from The American Heritage® Dictionary of the English Language, 4th Edition
- n. Any of various shrubs of the genus Symphoricarpos, especially S. albus of North America, having small pinkish flowers and white berries.
- n. Any of various tropical American shrubs or vines of the genus Chiococca, having white globular fruit and small yellow or white flowers clustered in lateral racemes.
from Wiktionary, Creative Commons Attribution/Share-Alike License
- n. A shrub bearing white berries, now especially of the genus Symphoricarpos.
- n. The fruit of this shrub.
from the GNU version of the Collaborative International Dictionary of English
- n. A name of several shrubs with white berries; as, the Symphoricarpus racemosus of the Northern United States, and the Chiococca racemosa of Florida and tropical America.
from The Century Dictionary and Cyclopedia
- n. A shrub of the genus Symphoricarpus, chiefly S. racemosus, native northward in North America.
- n. A low erect or trailing rubiaceous shrub, Chiococca racemosa, of tropical and subtropical America, entering Florida.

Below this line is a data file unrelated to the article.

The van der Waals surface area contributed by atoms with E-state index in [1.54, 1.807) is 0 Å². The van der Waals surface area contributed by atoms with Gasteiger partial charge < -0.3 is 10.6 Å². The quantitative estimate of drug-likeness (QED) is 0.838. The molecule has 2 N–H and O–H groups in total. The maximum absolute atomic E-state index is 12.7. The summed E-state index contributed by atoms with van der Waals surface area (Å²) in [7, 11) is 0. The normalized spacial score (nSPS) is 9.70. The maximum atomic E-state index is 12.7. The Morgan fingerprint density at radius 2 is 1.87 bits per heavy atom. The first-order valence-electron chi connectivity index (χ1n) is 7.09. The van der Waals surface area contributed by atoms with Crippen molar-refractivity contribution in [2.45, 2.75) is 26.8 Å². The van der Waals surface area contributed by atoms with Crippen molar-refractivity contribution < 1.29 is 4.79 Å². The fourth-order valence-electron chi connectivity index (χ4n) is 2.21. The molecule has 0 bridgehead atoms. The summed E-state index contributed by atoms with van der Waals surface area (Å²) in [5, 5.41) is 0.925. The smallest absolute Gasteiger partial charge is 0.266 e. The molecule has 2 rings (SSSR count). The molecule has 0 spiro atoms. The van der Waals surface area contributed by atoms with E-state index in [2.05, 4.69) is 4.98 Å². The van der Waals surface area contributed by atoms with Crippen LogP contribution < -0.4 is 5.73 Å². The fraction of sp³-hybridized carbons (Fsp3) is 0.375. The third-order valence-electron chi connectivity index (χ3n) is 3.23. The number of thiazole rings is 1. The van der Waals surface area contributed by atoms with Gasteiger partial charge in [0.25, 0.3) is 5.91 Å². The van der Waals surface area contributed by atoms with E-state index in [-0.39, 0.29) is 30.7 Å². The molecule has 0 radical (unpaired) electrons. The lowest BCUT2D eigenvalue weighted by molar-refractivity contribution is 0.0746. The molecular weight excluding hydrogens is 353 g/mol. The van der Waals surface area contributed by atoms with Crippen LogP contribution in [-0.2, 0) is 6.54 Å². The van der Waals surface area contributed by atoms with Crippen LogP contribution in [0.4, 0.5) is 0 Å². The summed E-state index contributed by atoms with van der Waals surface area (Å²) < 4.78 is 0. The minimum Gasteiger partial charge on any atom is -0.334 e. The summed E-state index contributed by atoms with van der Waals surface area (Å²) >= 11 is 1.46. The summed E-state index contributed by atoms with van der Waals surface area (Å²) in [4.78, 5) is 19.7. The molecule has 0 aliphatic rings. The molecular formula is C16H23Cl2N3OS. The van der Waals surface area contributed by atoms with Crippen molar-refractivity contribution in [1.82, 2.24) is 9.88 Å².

- n. A Tasmanian name for Gaultheria hispida. See wax-cluster and chucky-chucky.
from WordNet 3.0 Copyright 2006 by Princeton University. All rights reserved.
- n. deciduous shrub of western North America having spikes of pink flowers followed by round white berries
I stopped beside a scrubby little bush we children called the snowberry, the fruit of which was reputed to be poisonous.
The snowberry is a native of North America, where it grows on dry and stony banks from the Atlantic to the Pacific coast.
MOLLY AND ANTONIO MANZANARES RANCH SHEEP MUCH AS THEIR ANCESTORS DID, riding horseback to move their flock from one high desert pasture to another to graze on lush mountain grasses and mountain mahogany and snowberry.
From up here the rolling slope of yellow green grasses looks like an untouched prairie, patchworked with snowberry and chokecherry and elderberry, the way it must have looked when the Blackstocks grazed their cattle or the Indians traded skins and beads, or even a time before any human had seen this land.
Skunkbush sumac and western snowberry are common shrubs.
Douglas-fir with an understory of snowberry and pinegrass grows in mesic areas and on north-facing slopes.
As a result, riparian tree and shrub growth is more extensive than in other Northwestern Great Plains (43) ecoregions; boxelder, snowberry, serviceberry, and bullberry grow along streams and up north-facing slopes.
Southerly slopes support mountain big sagebrush, mountain mahogany, snowberry and rose with an understory of Idaho fescue.
Potential natural vegetation is mostly mixed-grass prairie, with riparian vegetation of cottonwood, snowberry, wildplum, and silver buffalo-berry along the North Platte River.
These barren-looking mountains are covered instead by dense mountain brush that is dominated by mountain big sagebrush, western serviceberry, snowberry, and low sagebrush.
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